0.0000
0.0000
0.0000

11

Streips, Suen, Sullivan, Zerweck

HTEAM="OAK"
HTEAM="PHI"
HTEAM="PIT"
HTEAM="SDN"
HTEAM="SEA"
HTEAM="SFN"
HTEAM="SLN"
HTEAM="TBA"
HTEAM="TEX"
HTEAM="TOR"
HTEAM="WAS"

45-752 Project (Trick)

0.028266
1.318332
0.153676
0.393128
0.321248
0.920631
0.890679
0.149402
0.580791
0.271014
0.357785

0.020571
0.027081
0.020319
0.020270
0.020245
0.021807
0.020607
0.020256
0.020393
0.020334
0.020700

April 30, 2014

1.374096
48.68170
7.563264
19.39433
15.86797
42.21760
43.22205
7.375540
28.48060
13.32834
17.28431

0.1694
0.0000
0.0000
0.0000
0.0000
0.0000
0.0000
0.0000
0.0000
0.0000
0.0000

136.1434

0.0000

Error Distribution
SCALE:C(58)

0.268831

Mean dependent var


Akaike info criterion
Log likelihood
Avg. log likelihood

10.26671
0.427297
-2527.149
-0.208855

Left censored obs


Uncensored obs

0
9631

0.001975

S.D. dependent var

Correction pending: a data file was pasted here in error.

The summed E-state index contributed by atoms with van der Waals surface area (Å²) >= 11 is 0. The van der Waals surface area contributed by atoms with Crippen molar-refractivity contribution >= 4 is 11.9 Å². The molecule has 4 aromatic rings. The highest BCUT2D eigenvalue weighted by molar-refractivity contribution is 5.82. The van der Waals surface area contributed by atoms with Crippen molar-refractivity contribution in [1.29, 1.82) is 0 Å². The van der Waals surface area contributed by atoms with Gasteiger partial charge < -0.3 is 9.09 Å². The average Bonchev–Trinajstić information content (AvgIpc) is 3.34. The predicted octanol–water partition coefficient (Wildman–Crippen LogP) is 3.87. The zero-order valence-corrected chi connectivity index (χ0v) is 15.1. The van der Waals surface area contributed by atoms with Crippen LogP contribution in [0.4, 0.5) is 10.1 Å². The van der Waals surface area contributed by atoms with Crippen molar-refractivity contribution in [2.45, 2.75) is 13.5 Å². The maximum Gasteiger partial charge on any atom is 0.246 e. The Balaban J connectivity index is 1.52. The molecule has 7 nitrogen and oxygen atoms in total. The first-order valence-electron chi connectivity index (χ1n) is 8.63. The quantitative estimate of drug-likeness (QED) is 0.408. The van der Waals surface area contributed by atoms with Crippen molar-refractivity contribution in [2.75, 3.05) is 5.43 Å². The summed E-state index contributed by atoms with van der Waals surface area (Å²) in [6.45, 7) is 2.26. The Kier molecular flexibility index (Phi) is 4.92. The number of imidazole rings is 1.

Schwarz criterion
Hannan-Quinn criter.

Right censored obs


Total obs

0.394993
0.462773
0.439193

2469
12100

Table 6: Ordinary Least Squares (OLS) for CR Semi-Log Model

EVIEWS command for CR semi-log model in Table 6:


censored(r=capacity, i) log(attendance) c @expand(year, @dropfirst)
@expand(day, @drop("Sun"), @drop("Sat"))
@expand(night, @drop("N"))
@expand(day, @drop("Mon"), @drop("Tue"), @drop("Wed"), @drop("Thu"), @drop("Fri"),
@drop("Sun"))*@expand(night, @drop("N"))
@expand(day, @drop("Mon"), @drop("Tue"), @drop("Wed"), @drop("Thu"), @drop("Fri"),
@drop("Sun"))*@expand(night, @drop("D"))
@expand(day, @drop("Mon"), @drop("Tue"), @drop("Wed"), @drop("Thu"), @drop("Fri"),
@drop("Sat"))*@expand(night, @drop("D"))
@expand(month, @drop(4))
@expand(hteam, @drop("FLO")) inter holiday opening ny2 bay2 chi2 dc2 la2 ar(1)

12

Streips, Suen, Sullivan, Zerweck

45-752 Project (Trick)

Table 7: Wald Test for Mondays vs. Thursdays Off

April 30, 2014

Figure 1: Annual Attendance (2008-2012)

13

Streips, Suen, Sullivan, Zerweck

45-752 Project (Trick)

Figure 2: U.S. Annual Real GDP ($ Trillions)

April 30, 2014

Figure 3: Monthy Attendance (2008-2012)

14